The weekly crescendo of crisis builds and this week’s winner for the “big fuss” award could be the “Trojan horse” humanitarian aid convoy now approaching Ukraine’s border with Russia.
Each week there is a growing crescendo of crisis, culminating on Thursday and Friday. Then, on Saturday, it all goes down the old memory hole and everyone goes shopping. (Background: Crescendo of Crisis Returns, Ersjdamoo’s Blog entry of July 24, 2014.)
It was only yesterday that the stooge government in Kiev suddenly decided it would not allow “Putin’s convoy” of humanitarian aid to enter Ukraine. Kiev suddenly feared the two-mile long convoy of trucks carrying baby food, sleeping bags, electrical generators and the like might in fact be hiding Ninja assassins in the various containers.
“Putin” is of course Vladimir Putin, the Russian President. In the wake of the February 2014 coup d’etat in Kiev, Putin had promised to protect the Russian-speaking people of eastern Ukraine. Now some of those people are in dire need of protection, especially in the besieged city of Lugansk. There, the city is surrounded by fascist forces and artillery pounds it indiscriminately. For about two weeks there has been no electricity in Lugansk, no running water, and dwindling food supplies.
Yesterday the Putin convoy was temporarily stalled in its mission of mercy. But now the line of trucks has resumed its journey toward Ukraine. Ominously, the route has been altered. Before, it had been headed towards a border crossing controlled by the Kiev fascists. Now, the Putin convoy is “taking a road leading directly toward a border crossing controlled by pro-Russian rebels in the Luhansk region.” 
Notice how Associated Press (above) gives the spelling as “Luhansk.” This underlines the bitter divide in opinion, where even the spelling is contested: one side spells it “Lugansk” and the other side spells it “Luhansk.” So which side is Associated Press on?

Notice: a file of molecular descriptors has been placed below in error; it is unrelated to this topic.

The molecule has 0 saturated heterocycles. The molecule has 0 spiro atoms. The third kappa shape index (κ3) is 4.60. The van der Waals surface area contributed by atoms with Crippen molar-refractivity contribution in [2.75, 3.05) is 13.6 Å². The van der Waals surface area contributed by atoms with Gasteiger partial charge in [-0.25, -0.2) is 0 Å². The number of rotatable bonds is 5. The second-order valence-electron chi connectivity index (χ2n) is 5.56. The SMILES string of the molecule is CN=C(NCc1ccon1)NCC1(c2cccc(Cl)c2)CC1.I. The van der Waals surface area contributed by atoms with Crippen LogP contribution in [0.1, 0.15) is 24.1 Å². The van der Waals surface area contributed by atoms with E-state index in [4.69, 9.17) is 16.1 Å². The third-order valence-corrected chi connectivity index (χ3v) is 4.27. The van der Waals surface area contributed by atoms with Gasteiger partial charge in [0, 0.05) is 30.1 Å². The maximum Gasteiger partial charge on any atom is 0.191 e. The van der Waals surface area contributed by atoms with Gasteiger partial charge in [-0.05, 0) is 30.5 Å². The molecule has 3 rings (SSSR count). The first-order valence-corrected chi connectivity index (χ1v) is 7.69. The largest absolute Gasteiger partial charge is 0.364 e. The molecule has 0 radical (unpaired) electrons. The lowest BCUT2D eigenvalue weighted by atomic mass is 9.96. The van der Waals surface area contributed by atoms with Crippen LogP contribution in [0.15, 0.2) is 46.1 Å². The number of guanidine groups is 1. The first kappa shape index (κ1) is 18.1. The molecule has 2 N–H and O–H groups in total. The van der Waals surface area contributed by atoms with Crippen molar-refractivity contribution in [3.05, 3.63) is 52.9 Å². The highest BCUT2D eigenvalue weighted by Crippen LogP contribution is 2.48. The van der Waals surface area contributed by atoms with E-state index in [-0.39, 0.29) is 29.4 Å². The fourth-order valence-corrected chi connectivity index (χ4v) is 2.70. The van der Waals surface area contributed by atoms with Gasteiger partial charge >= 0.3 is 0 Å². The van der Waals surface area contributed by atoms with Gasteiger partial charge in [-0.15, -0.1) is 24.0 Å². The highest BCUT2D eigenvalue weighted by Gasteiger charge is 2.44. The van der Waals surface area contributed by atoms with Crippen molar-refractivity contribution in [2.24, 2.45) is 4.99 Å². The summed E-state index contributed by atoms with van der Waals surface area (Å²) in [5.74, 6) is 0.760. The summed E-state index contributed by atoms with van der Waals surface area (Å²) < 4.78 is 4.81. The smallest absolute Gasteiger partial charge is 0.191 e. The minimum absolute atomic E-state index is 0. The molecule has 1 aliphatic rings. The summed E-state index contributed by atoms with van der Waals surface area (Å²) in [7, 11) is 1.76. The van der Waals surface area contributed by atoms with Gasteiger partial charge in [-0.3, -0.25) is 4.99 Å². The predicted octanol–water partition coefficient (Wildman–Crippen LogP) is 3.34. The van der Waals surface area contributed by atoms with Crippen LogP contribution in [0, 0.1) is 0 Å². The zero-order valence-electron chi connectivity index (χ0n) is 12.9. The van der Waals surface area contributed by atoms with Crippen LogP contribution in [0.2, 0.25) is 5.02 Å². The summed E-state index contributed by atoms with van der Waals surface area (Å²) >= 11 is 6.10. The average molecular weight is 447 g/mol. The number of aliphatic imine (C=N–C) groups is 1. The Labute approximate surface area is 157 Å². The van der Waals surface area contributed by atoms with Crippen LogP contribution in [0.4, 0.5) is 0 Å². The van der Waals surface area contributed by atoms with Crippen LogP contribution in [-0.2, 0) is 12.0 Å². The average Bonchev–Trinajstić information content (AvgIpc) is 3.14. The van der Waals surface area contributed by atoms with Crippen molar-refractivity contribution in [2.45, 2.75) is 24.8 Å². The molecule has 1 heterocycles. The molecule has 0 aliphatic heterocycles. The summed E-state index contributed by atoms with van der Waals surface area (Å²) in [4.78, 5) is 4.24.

The question is, will Russia decide to “cross the Rubicon” and send the convoy into Ukraine? A similar hairs-breadth decision happened in 1956. Back then, the people of Hungary had revolted against Soviet rule. At first, the Soviet troops had withdrawn and it seemed like the revolution had succeeded. But it began to be feared that the Hungarian revolt might be contagious and the USSR would collapse. Even so, the pendulum of decision in the Kremlin swung back and forth: “We should go in… We should not go in… We should go in… We should not go in…” Nikita Khruschev’s son Sergei has written that his father “simply could not make up his mind whether Moscow should intervene or should allow the Hungarians to solve their problems independently.”  At last the final decision was made: We should go in. Soviet troops entered Hungary. And in the end, the Americans did nothing. (Further background: Hungary 1956; Lugansk 2014, Ersjdamoo’s Blog entry of August 11, 2014.)
Russia has at least 20,000 troops mobilized at the Ukraine border. Suppose the humanitarian convoy crosses the border in defiance of Kiev. Suppose then Kiev starts artillery shelling, an air attack, or something similar against Putin’s convoy. What then? Do Russian troops already at the border get sent in to defend the convoy? And if that were to happen, does the United States or NATO enter the bubbling cauldron? As you can see, here we have possibly at least the crisis of the week, if not of the month or even longer.
Obviously, Vladimir Putin must be losing sleep, trying to decide what to do: “We should go in… We should not go in…” The pendulum of decision must be swinging back and forth in Putin’s mind. At Mobile Bay, Alabama, in 1864, Union Admiral David Farragut faced a similar tough decision. A Confederate minefield had just claimed one of Farragut’s ironclad monitors. It appeared too dangerous for Farragut to run his fleet through such treacherous obstacles. The USS Brooklyn, part of Farragut’s convoy attempting to hurry past the range of Confederate shore-based cannons, had suddenly slowed down. “Why is the Brooklyn not moving forward?” asked Farragut. “Sir, it is dangerous. There are torpedoes,” was the reply. To this, Farragut responded with his famous command: “Damn the torpedoes! Full speed ahead!” And the Union forces won a great victory.
——- Sources ——-
 “Russian aid convoy resumes travel toward Ukraine”, by Alexander Roslyakov. Associated Press, August 14, 2014
 Sergei Khruschev, qtd. in Explosion: The Hungarian Revolution of 1956, by John P.C. Matthews. Hippocrene Books, 2007